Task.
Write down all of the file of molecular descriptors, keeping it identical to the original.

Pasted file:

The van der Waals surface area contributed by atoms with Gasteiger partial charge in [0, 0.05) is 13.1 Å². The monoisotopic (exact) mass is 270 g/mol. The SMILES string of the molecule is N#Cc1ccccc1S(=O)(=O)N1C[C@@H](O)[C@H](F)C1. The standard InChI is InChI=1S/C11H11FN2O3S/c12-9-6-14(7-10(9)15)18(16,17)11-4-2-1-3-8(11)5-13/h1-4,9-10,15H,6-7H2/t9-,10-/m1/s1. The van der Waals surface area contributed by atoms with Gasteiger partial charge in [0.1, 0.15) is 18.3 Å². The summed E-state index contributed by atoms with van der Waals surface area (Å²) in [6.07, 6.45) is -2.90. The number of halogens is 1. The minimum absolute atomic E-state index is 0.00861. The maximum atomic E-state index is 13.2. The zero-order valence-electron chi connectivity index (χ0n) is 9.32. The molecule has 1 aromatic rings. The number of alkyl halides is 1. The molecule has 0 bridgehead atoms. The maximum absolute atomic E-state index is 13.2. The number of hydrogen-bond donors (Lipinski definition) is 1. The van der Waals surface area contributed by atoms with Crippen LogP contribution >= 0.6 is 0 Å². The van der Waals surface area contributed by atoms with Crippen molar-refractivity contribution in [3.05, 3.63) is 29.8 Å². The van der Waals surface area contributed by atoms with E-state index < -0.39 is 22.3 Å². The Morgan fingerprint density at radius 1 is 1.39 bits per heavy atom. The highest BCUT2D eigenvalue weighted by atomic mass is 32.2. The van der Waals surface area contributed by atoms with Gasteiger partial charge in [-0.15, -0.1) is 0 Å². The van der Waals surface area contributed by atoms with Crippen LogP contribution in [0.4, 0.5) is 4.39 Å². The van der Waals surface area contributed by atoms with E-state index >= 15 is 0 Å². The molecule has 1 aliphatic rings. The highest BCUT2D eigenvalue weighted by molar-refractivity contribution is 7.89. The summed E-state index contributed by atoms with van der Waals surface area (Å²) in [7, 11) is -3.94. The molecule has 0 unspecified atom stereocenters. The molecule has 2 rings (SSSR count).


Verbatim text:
The van der Waals surface area contributed by atoms with Gasteiger partial charge in [0, 0.05) is 13.1 Å². The monoisotopic (exact) mass is 270 g/mol. The SMILES string of the molecule is N#Cc1ccccc1S(=O)(=O)N1C[C@@H](O)[C@H](F)C1. The standard InChI is InChI=1S/C11H11FN2O3S/c12-9-6-14(7-10(9)15)18(16,17)11-4-2-1-3-8(11)5-13/h1-4,9-10,15H,6-7H2/t9-,10-/m1/s1. The van der Waals surface area contributed by atoms with Gasteiger partial charge in [0.1, 0.15) is 18.3 Å². The summed E-state index contributed by atoms with van der Waals surface area (Å²) in [6.07, 6.45) is -2.90. The number of halogens is 1. The minimum absolute atomic E-state index is 0.00861. The maximum atomic E-state index is 13.2. The zero-order valence-electron chi connectivity index (χ0n) is 9.32. The molecule has 1 aromatic rings. The number of alkyl halides is 1. The molecule has 0 bridgehead atoms. The maximum absolute atomic E-state index is 13.2. The number of hydrogen-bond donors (Lipinski definition) is 1. The van der Waals surface area contributed by atoms with Crippen LogP contribution >= 0.6 is 0 Å². The van der Waals surface area contributed by atoms with Crippen molar-refractivity contribution in [3.05, 3.63) is 29.8 Å². The van der Waals surface area contributed by atoms with E-state index < -0.39 is 22.3 Å². The Morgan fingerprint density at radius 1 is 1.39 bits per heavy atom. The highest BCUT2D eigenvalue weighted by atomic mass is 32.2. The van der Waals surface area contributed by atoms with Gasteiger partial charge in [-0.15, -0.1) is 0 Å². The van der Waals surface area contributed by atoms with Crippen LogP contribution in [0.4, 0.5) is 4.39 Å². The van der Waals surface area contributed by atoms with E-state index >= 15 is 0 Å². The molecule has 1 aliphatic rings. The highest BCUT2D eigenvalue weighted by molar-refractivity contribution is 7.89. The summed E-state index contributed by atoms with van der Waals surface area (Å²) in [7, 11) is -3.94. The molecule has 0 unspecified atom stereocenters. The molecule has 2 rings (SSSR count).